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Question
Hello, Dev.I want to ask again some question.



1.mRNA is complementary sense strand to
DNA-Briefly described?
2.Three difference between Simple
microscope & compound microscope?
3.Adenine always pair with Thymine -why?

Thanks in advance.

Answer
mRNA is complementary sense strand to DNA

http://www.sci.sdsu.edu/~smaloy/MicrobialGenetics/topics/chroms-genes-prots/temp

http://www.nature.com/scitable/topicpage/Translation-DNA-to-mRNA-to-Protein-393

Three difference between Simple
microscope & compound microscope

http://hdimage4u.blogspot.com/2012/10/difference-between-compound-microscope.htm


The difference is a simple microscope has one lens where a compound microscope has an objective lens and an eyepiece with a longer focal length.the difference lies in the number of lenses that each microscope has. A compound microscope has 2 or more lenses, like those found in most science classrooms. A simple microscope uses only 1 lens.they differ in the number of lens that they use. They are both forms of light microscopes, but a simple microscope uses one lens, and a compound microscope uses multiple…A compound microscope consists of several lenses operating together, whereas a simple microscope is one lens, like a magnifying glass. A compound microscope gives higher magnification and also better resolution than a simple microscope.

.Adenine always pair with Thymine -why?

http://dictionary.reference.com/browse/adenine?s=t

e survival of an organism. This set of instructions are encoded in a double-helix stranded structure composed of nucleotide monomers. Each nucleotide carries a phosphate group, a five-carbon sugar called a deoxyribose and one of four nucleobases. The four nitrogen-containing bases found in DNA are A, T, C and G. A and G are classified as "purines," while C and T are considered as "pyrimidines." Purines are bigger in size compared to pyrimidines.

An important discovery regarding the structure of DNA was made by Edwin Chargaff in 1949. In one of his experiments, Chargaff illustrated that the quantity of A is equal to that of T, while the quantity of C is equal to that of G. He then concluded that the complementary base of A must be T and the complementary base of C must be G. Chargaff's findings formed the basis for the base pairing principle of DNA.The DNA molecule looks like a twisted ladder with a backbone made of alternating sugar and phosphate molecules and rungs made of the nucleotide bases adenine, thymine, cytosine and guanine. The structure of DNA only allows adenine to pair with thymine and cytosine to complement guanine. If one strand or side of the DNA ladder is known, then the complementary strand can be deduced. Complementary base pairing keeps the amount of thymine equal to the amount of adenine and the amount of cytosine the same as the amount of guanine in the DNA of organisms.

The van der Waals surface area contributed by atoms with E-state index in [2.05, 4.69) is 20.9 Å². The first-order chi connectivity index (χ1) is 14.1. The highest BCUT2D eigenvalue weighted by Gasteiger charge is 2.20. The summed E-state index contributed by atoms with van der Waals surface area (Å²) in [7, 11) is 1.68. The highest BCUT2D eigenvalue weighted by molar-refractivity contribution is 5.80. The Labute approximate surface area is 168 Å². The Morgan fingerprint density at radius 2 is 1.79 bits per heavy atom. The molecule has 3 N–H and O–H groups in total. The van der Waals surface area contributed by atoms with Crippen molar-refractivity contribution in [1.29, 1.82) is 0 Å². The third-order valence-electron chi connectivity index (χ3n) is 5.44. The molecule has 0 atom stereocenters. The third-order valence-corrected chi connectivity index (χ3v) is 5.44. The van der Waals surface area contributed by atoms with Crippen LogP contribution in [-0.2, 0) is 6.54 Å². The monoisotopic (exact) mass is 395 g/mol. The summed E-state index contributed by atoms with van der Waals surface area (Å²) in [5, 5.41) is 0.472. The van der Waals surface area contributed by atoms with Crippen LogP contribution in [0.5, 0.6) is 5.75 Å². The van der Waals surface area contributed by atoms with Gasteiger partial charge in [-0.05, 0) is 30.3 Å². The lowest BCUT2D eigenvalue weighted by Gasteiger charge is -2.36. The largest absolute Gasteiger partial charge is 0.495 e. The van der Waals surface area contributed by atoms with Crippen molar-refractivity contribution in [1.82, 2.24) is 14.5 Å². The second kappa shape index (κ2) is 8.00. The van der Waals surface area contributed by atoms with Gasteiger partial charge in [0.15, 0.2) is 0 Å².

Adenine is a nucleobase. The DNA molecule is shaped like a ladder, and pairs of nucleobases, one from each side of the ladder, form the rungs. The bases encode genetic information.

The reason why adenine pairs with uracil in RNA instead of thymine is possibly because uracil is easier to make than thymine. RNA is typically used for the transfer of genetic data, while DNA is used for permanent storage. Making multiple copies of RNA, utilizing a more energy efficient nucleobase, eases the transfer process. Another reason why thymine may be adenine's pair in DNA, rather than uracil, is that it makes repair of damaged DNA easier.Deoxyribonucleic acid, or DNA, contains the entire set of information essential for the survival of an organism. This set of instructions are encoded in a double-helix stranded structure composed of nucleotide monomers. Each nucleotide carries a phosphate group, a five-carbon sugar called a deoxyribose and one of four nucleobases. The four nitrogen-containing bases found in DNA are A, T, C and G. A and G are classified as "purines," while C and T are considered as "pyrimidines." Purines are bigger in size compared to pyrimidines.

An important discovery regarding the structure of DNA was made by Edwin Chargaff in 1949. In one of his experiments, Chargaff illustrated that the quantity of A is equal to that of T, while the quantity of C is equal to that of G. He then concluded that the complementary base of A must be T and the complementary base of C must be G. Chargaff's findings formed the basis for the base pairing principle of DNA.

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